In the article in question for which the two editors were arrested, the question is who exactly should be held liable for the alleged offence as per the law. The press law is clear about this, but then it does seem they were arrested not under any press law but the draconian UAPA (Unlawful Activities Prevention Act). The charges against them also were under IPC sections 120B (Criminal Conspiracy), 505(b) (Causing alarm to induce offence against the state). These laws, as we know are intended for fight terrorists and other militant challengers to the Indian state. Can the arrests then be still seen as justified? We certainly do not think so, especially after reading the article, which at its crux is a critical assessment of the manner a resistance movement under the banner of several underground organisations, who together once caught the imagination of a besieged population, are now fading away into oblivion and losing the grudging respect they once commanded amongst the people. There is a touch of nostalgia in the tone, but can this be treated as a cognizable crime of abetting insurrection? It is there for anybody to see that although the article addresses unlawful organisations, there are no calls for violence, so can it still constitute a legally cognizable offence? If several Supreme Court rulings, including one involving writer and activist Arundhati Roy for a speech made on militancy in Kashmir is anything to go by, it certainly cannot.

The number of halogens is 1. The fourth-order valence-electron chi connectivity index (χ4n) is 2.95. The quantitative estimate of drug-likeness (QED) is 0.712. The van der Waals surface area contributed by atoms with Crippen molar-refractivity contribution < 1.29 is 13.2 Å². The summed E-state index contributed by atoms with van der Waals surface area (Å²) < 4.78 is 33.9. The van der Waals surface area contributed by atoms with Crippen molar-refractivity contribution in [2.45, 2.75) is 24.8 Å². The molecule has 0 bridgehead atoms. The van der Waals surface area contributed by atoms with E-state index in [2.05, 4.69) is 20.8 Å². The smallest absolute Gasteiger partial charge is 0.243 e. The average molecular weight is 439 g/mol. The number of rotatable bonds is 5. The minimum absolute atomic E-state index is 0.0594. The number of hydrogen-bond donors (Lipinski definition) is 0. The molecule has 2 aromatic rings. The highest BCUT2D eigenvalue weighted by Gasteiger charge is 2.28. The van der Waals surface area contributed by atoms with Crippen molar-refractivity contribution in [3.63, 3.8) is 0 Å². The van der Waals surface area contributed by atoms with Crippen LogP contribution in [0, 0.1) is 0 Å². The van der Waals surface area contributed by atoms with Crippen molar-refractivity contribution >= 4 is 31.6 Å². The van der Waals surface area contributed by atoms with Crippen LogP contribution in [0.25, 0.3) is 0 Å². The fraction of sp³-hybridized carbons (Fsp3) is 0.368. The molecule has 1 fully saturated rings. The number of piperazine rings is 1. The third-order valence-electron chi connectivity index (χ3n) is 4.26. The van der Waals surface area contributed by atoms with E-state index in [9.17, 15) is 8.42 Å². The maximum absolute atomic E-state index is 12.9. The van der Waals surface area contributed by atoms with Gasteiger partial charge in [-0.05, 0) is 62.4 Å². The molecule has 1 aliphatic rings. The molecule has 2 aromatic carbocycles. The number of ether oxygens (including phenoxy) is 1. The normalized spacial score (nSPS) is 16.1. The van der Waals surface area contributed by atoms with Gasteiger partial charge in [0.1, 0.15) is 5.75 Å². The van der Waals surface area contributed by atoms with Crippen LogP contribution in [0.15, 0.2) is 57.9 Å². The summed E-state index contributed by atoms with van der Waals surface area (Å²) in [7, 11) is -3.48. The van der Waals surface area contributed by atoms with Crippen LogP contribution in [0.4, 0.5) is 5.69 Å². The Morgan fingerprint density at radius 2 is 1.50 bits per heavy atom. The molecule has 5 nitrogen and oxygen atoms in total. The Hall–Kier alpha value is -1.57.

But if the impunity of the arrest is alarming, the matching arbitrary nature of the release should equally worry. If the charges made against the two arrested editors, fabricated or otherwise, were so serious as to be deemed fit by the police to invoke the UAPA, how can the police so casually decide to drop the cases as if nothing of consequence had happened? From statements of the police, apparently the arrested persons apologised, and it was on the strength of the apology they were released, a claim which the arrested men denied later. In any case, can grave charges under UAPA be revoked on the basis of an apology? News reports on the following day of the arrest also said leaders of the All Manipur Working Journalist Union, AMWJU, and Editors Guild Manipur, EGM, met with the chief minister, N. Biren, to plead for the release of the arrested editors, suggesting it was on the direction of the chief minister that the two men were ultimately released. This also gives some credence to the suspicion amongst many that the police action of arresting the two editors was also in keeping with a directive from someone higher up. These developments should prompt conscientious citizens to ponder on some very disturbing questions. Foremost of these is, has the judiciary been marginalised so that such weighty decisions of criminal adjudication are now in the hands of the executive? It is common knowledge that such usurpation of judicial powers by the executive happens only in banana republics ruled by comic book dictators. If Manipur is still a law-abiding state, won’t whatever has transpired in this sorry episode amount to contempt of court? Or is the state beginning to mirror a banana republic and the law is becoming what the executive says the law is? To be fair, another explanation could be, the police initially presumed a cognizable offence had been committed and booked the editors and lodged FIRs on them suo motto, but soon realised the charges had no ground so withdrew the FIRs. If this is so, in the name of transparency, should not those who made the move apologise for the false alarm and the inconveniences caused.